In a particularly incisive critique with contemporary political implications, Ku calls the “culture of complaint” that characterizes Chinese food in the United States a “gastronomic reification” of the pervasive anti-Chinese sentiment that began in the California Gold Rush and continues to the present day, expressed in everything from scientifically unsupported reactions to MSG (so-called “Chinese restaurant syndrome”) to rants about bad service and a lingering fear of being taken advantage of, whether by being served ersatz foods or being overcharged compared to Chinese-speaking customers (57). Rants about bad service and food sickness may be a cross-class phenomenon, but Ku points to the role of elite tastemakers like anthropologist E.N. Anderson, author of The Food of China (1988), and restaurant guide entrepreneurs Tim and Nina Zagat, who have lamented the inauthenticity and poor quality of Chinese-American food, largely ignoring established outposts of Chinese regional cuisine in places like New York City’s Flushing neighborhood and the San Gabriel Valley in Southern California. Nevertheless, while Ku asks how long it will be “before Chinese food in the United States [is] appraised on [its] own terms and merits,” his own account misses the chance to engage with more promising recent developments (77). Ku mentions Momofuku chef David Chang for his unrepentant use of MSG-laden Kewpie mayonnaise but not for his role in the (now-defunct) celebrated food magazine Lucky Peach or his rise among a wave of chefs cooking unabashedly Asian-American food. These include Danny Bowien’s Mission Chinese Food in San Francisco and New York (famous for their kung pao pastrami), Roy Choi’s Kogi “Korean taco truck” in Los Angeles, and the Li siblings’ Boston restaurant Mei Mei (known for its “Double Awesome” scallion pancake breakfast sandwich stuffed with pesto and cheddar). The future of Asian-American food looks far less “dubious” than its relatively recent past.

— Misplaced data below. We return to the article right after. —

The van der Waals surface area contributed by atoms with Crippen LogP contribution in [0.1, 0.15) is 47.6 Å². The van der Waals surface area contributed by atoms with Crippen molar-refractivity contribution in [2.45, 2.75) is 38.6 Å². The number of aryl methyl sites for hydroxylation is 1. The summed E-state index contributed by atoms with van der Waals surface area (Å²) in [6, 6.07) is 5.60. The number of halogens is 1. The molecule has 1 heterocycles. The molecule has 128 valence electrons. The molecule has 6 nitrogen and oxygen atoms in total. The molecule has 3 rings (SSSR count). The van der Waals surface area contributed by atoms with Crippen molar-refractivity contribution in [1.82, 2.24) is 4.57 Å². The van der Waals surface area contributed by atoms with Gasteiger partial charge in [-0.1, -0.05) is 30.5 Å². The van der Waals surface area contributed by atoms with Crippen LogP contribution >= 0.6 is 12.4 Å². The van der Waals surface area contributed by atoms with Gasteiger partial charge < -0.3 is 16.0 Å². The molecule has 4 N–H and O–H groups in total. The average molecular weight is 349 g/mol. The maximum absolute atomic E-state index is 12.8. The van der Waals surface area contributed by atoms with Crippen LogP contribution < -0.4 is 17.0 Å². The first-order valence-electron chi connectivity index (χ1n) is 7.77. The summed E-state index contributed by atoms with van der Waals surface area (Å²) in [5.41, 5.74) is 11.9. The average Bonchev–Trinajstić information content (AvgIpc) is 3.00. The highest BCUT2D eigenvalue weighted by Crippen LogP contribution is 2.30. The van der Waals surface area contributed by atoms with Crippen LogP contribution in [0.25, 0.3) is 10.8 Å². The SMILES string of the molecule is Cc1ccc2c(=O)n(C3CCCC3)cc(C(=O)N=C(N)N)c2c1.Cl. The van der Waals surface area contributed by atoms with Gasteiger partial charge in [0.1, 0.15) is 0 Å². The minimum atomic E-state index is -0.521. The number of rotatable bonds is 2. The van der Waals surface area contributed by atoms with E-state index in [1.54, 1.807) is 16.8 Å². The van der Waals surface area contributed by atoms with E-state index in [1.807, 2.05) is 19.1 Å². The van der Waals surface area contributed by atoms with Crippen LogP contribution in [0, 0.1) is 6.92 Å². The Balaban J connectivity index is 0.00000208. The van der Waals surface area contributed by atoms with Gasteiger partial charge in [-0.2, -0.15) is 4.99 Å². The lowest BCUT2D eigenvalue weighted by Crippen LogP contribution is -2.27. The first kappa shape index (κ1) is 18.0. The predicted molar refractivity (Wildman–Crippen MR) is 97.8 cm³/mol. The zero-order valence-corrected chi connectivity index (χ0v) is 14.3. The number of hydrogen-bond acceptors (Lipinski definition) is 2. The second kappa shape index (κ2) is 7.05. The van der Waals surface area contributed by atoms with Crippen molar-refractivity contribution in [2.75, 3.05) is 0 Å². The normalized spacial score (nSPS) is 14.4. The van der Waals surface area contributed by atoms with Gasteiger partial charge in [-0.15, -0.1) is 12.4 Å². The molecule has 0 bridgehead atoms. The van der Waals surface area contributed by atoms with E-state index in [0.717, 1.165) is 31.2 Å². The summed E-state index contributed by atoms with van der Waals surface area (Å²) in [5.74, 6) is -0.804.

Dubious Gastronomy is a pleasure to read and a useful introduction to the broader interdisciplinary community of food studies scholars. Instructors in undergraduate or graduate courses in food studies, American studies, or ethnic studies will find this volume indispensable, either in monograph form or split into chapters, each of which can usefully stand on its own or be paired with the introduction’s theoretical framing. Given the wide-ranging geographical and culinary ambit of the book, the included glossary is also particularly helpful in navigating the lexicon of myriad Asian-derived cuisines from Filipino adobo stew to Korean yukgaejang soup.
 See Robert G. Lee, Orientals: Asian Americans in Popular Culture (Philadelphia: Temple University Press, 1999).
Will Payne is a PhD candidate in Geography at the University of California, Berkeley, where he is also a member of the Berkeley Center for New Media and a UC Global Food Initiative Fellow. He is currently researching the parallel evolution of elite urban consumption cultures and location-based services, both digital applications like Yelp, Foursquare, and Google Local as well as their analogue predecessors like the Zagat Survey. He is interested in the role these technologies and practices have played in the transformation of urban neighborhoods and housing markets since the 1980s, in a process he refers to as “gourmet gentrification,” with a focus on New York City and the San Francisco Bay Area. You can reach him at firstname.lastname@example.org or @willbpayne on Twitter.